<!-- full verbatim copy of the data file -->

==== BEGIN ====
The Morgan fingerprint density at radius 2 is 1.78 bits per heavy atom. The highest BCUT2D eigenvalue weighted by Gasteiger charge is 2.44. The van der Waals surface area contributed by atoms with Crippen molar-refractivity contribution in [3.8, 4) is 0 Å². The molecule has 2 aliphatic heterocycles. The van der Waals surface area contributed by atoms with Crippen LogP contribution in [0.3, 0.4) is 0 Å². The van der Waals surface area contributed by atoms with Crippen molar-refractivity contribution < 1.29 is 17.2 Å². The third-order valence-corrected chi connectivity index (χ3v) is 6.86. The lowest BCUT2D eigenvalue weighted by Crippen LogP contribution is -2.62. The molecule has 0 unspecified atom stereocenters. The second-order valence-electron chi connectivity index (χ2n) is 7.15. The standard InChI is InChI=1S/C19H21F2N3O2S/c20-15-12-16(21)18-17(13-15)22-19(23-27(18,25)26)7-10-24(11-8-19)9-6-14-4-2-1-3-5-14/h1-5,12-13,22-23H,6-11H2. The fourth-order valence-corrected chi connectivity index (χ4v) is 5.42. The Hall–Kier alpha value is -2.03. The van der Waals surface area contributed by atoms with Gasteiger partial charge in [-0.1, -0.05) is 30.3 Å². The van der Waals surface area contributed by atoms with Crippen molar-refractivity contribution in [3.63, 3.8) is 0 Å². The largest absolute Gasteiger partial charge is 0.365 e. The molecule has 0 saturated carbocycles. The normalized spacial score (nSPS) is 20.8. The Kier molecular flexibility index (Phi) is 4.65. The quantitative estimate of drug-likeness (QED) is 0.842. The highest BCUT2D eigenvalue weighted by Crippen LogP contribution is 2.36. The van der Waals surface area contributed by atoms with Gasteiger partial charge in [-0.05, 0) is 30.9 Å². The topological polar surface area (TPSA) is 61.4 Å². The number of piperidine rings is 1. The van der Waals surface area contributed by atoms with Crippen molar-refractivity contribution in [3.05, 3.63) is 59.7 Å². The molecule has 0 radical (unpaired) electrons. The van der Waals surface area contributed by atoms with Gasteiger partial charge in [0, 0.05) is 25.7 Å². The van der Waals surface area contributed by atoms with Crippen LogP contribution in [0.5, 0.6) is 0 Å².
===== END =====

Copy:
The Morgan fingerprint density at radius 2 is 1.78 bits per heavy atom. The highest BCUT2D eigenvalue weighted by Gasteiger charge is 2.44. The van der Waals surface area contributed by atoms with Crippen molar-refractivity contribution in [3.8, 4) is 0 Å². The molecule has 2 aliphatic heterocycles. The van der Waals surface area contributed by atoms with Crippen LogP contribution in [0.3, 0.4) is 0 Å². The van der Waals surface area contributed by atoms with Crippen molar-refractivity contribution < 1.29 is 17.2 Å². The third-order valence-corrected chi connectivity index (χ3v) is 6.86. The lowest BCUT2D eigenvalue weighted by Crippen LogP contribution is -2.62. The molecule has 0 unspecified atom stereocenters. The second-order valence-electron chi connectivity index (χ2n) is 7.15. The standard InChI is InChI=1S/C19H21F2N3O2S/c20-15-12-16(21)18-17(13-15)22-19(23-27(18,25)26)7-10-24(11-8-19)9-6-14-4-2-1-3-5-14/h1-5,12-13,22-23H,6-11H2. The fourth-order valence-corrected chi connectivity index (χ4v) is 5.42. The Hall–Kier alpha value is -2.03. The van der Waals surface area contributed by atoms with Gasteiger partial charge in [-0.1, -0.05) is 30.3 Å². The van der Waals surface area contributed by atoms with Crippen molar-refractivity contribution in [3.63, 3.8) is 0 Å². The largest absolute Gasteiger partial charge is 0.365 e. The molecule has 0 saturated carbocycles. The normalized spacial score (nSPS) is 20.8. The Kier molecular flexibility index (Phi) is 4.65. The quantitative estimate of drug-likeness (QED) is 0.842. The highest BCUT2D eigenvalue weighted by Crippen LogP contribution is 2.36. The van der Waals surface area contributed by atoms with Gasteiger partial charge in [-0.05, 0) is 30.9 Å². The topological polar surface area (TPSA) is 61.4 Å². The number of piperidine rings is 1. The van der Waals surface area contributed by atoms with Crippen molar-refractivity contribution in [3.05, 3.63) is 59.7 Å². The molecule has 0 radical (unpaired) electrons. The van der Waals surface area contributed by atoms with Gasteiger partial charge in [0, 0.05) is 25.7 Å². The van der Waals surface area contributed by atoms with Crippen LogP contribution in [0.5, 0.6) is 0 Å².